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Teaching Slavic vocal technique - who has tips/resources?

Hi all,
My women's chorus is really attracted to the sound of Bulgarian women's choruses and I'm interested in teaching techniques and resources. Currently, they're working on Pilentse Pee by Krassimir Kiurkchiiski. 
Any advice is appreciated!
Cheers,
Danielle Steele
Assistant Director of Choral Activities
Earlham College
Richmond, IN
 
Replies (4): Threaded | Chronological
on March 11, 2014 7:51am
We have worked with several teachers who work in "Balkan" style. We tend to be a bit sloppy and use the same sound regardless of whether the song is from Croatia or Russia, but it's pretty specifically a Bulgarian sound.
 
The key thing is to pitch the voice at the point in your mouth where soft and hard palettes meet. When pitched correctly, you get a ton of overtones. Use "ee" as a starting vowel and move your jaw slowly up and down to practice moving the placement of the voice from the front of the mouth to the middle.
 
Many people think the Bulgarian sound is created nasally. This is not the case. A good check is to create the sound and then pinch your nose. If the sound gets cut off, you're pitching the voice in the wrong place.
 
If you watch the Bulgarian Women's Choir, you can see that they don't flap their jaws around like we do in classical Western music. :-) The jaw is relaxed but the mouth stays relatively closed. It helps maintain the resonance.
 
We have found that the passaggio changes when singing Balkan. I can go higher in Balkan before hitting my passaggio than I can when singing Western.
 
Balkan singing is also very efficient in its use of breath. We can hold notes out three times as long in Balkan as we can in Western.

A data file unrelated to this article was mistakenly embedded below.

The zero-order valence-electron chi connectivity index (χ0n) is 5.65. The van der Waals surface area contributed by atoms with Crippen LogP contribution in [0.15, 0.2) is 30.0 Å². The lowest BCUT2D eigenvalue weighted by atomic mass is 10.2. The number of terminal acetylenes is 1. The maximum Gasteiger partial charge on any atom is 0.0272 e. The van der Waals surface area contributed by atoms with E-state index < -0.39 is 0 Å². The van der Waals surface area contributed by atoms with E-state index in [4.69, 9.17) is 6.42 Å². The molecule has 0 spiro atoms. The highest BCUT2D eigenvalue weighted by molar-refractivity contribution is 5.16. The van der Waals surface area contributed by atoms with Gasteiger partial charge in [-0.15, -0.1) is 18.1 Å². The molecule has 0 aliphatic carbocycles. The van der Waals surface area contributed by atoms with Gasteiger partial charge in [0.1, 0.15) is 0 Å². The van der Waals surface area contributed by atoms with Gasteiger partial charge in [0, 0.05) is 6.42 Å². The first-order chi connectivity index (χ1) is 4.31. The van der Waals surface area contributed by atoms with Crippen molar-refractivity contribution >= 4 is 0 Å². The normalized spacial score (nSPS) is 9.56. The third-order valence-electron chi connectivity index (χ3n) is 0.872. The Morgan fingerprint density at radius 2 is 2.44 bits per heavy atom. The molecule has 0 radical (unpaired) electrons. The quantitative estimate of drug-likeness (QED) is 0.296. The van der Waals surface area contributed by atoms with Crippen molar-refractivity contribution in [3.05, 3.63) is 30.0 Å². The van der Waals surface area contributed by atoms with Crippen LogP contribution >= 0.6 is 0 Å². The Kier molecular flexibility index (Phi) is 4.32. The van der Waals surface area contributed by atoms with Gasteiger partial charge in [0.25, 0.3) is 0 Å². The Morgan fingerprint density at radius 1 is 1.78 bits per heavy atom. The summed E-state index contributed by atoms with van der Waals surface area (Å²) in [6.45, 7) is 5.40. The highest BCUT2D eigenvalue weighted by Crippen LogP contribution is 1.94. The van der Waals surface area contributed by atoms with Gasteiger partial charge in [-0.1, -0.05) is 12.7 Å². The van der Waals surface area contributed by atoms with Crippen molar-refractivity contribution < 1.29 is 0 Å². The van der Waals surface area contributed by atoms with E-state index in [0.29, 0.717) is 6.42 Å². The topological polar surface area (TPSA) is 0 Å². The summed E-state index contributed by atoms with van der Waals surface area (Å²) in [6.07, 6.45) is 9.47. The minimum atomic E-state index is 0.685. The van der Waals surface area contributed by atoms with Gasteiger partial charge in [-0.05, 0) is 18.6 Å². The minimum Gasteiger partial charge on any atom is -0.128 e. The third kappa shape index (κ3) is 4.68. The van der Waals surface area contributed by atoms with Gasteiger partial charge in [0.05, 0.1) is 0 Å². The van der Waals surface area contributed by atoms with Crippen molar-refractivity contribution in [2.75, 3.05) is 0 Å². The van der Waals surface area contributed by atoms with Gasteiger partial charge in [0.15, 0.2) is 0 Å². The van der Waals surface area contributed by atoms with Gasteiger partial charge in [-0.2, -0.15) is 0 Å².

I've seen several Balkan women's ensembles who sing with their arms around each other or linked. We've tried this in rehearsal and it really makes a difference. Balkan singing, with its close harmonies, should be "knit together." Being physically close helps everyone breathe at the same time and move in and out of the overall bed of sound. In traditional communities, women start singing together from a very young age and stay singing together throughout their lives. So once you have your piece voiced the way you want it, keep those voicings so the singers become intimately familiar with their sisters' sounds.
 
Check out this clip: https://www.youtube.com/watch?v=IZ4LCejQg8o&mode=related&search=. It's from the Johnny Carson show in 1990. Watch all the way through to the end -- the last song is "Oh, Susannah." You can see how their mouths get more open as they try to sing more Western.
 
And! I should mention our two main vocal coaches, Moira Smiley of VOCO and Sue from Libana. You can find them easily on the web.
 
There's lots more but I could more easily demonstrate it in person than write about it! Hopefully this will get you started.
 
Sing on!
Cairril
Applauded by an audience of 2
on March 12, 2014 7:18am
Hi again -- I thought I posted this addendum yesterday but it's not showing up: we have worked with several people on Balkan styles over the years, but our main sources were Sue and Marytha from Libana (http://www.libana.com/members/) and Moira Smiley of VOCO (http://moirasmiley.com).
 
Sing on!
Cairril
Applauded by an audience of 1
on March 12, 2014 1:48pm
Lovely detailed response Cairril.     We have a vibrant Bulgarian community living in Sydney, Australia, and about 8 years ago they started doing some research on how that sound is produced.   They even put cameras down their throats to see what happens when Bulgarian women sing in comparison to the western sound.    Number 7 from The Pure Drop: Bulgarian Singing describes what they found.  Silvia Entcheva, the singer talking in the video, is a former member of Le Mystere Dez Voix Bulgares.
on March 12, 2014 9:14pm
Sorry - it's the short video number 6, not 7. 
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